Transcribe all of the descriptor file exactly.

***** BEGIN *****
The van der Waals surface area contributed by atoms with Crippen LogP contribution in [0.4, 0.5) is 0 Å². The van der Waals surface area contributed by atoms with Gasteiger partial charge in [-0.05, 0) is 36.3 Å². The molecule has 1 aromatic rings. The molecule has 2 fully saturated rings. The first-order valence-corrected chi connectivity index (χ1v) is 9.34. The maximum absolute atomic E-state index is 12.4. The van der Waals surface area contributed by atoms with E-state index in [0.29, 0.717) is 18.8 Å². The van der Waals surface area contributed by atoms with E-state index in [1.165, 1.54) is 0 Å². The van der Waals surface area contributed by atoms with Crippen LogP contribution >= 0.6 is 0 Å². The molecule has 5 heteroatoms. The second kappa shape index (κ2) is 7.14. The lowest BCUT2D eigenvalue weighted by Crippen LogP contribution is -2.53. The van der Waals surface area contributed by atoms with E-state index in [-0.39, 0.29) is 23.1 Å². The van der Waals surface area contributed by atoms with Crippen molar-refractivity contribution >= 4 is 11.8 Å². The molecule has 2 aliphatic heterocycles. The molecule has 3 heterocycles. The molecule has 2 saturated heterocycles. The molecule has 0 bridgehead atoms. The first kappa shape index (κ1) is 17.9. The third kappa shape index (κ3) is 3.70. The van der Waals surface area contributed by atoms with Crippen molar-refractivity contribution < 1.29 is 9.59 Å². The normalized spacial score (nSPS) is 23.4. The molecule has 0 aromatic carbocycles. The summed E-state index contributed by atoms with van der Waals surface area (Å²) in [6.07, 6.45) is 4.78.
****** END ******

The van der Waals surface area contributed by atoms with Crippen LogP contribution in [0.4, 0.5) is 0 Å². The van der Waals surface area contributed by atoms with Gasteiger partial charge in [-0.05, 0) is 36.3 Å². The molecule has 1 aromatic rings. The molecule has 2 fully saturated rings. The first-order valence-corrected chi connectivity index (χ1v) is 9.34. The maximum absolute atomic E-state index is 12.4. The van der Waals surface area contributed by atoms with E-state index in [0.29, 0.717) is 18.8 Å². The van der Waals surface area contributed by atoms with E-state index in [1.165, 1.54) is 0 Å². The van der Waals surface area contributed by atoms with Crippen LogP contribution >= 0.6 is 0 Å². The molecule has 5 heteroatoms. The second kappa shape index (κ2) is 7.14. The lowest BCUT2D eigenvalue weighted by Crippen LogP contribution is -2.53. The van der Waals surface area contributed by atoms with E-state index in [-0.39, 0.29) is 23.1 Å². The van der Waals surface area contributed by atoms with Crippen molar-refractivity contribution >= 4 is 11.8 Å². The molecule has 2 aliphatic heterocycles. The molecule has 3 heterocycles. The molecule has 2 saturated heterocycles. The molecule has 0 bridgehead atoms. The first kappa shape index (κ1) is 17.9. The third kappa shape index (κ3) is 3.70. The van der Waals surface area contributed by atoms with Crippen molar-refractivity contribution < 1.29 is 9.59 Å². The normalized spacial score (nSPS) is 23.4. The molecule has 0 aromatic carbocycles. The summed E-state index contributed by atoms with van der Waals surface area (Å²) in [6.07, 6.45) is 4.78.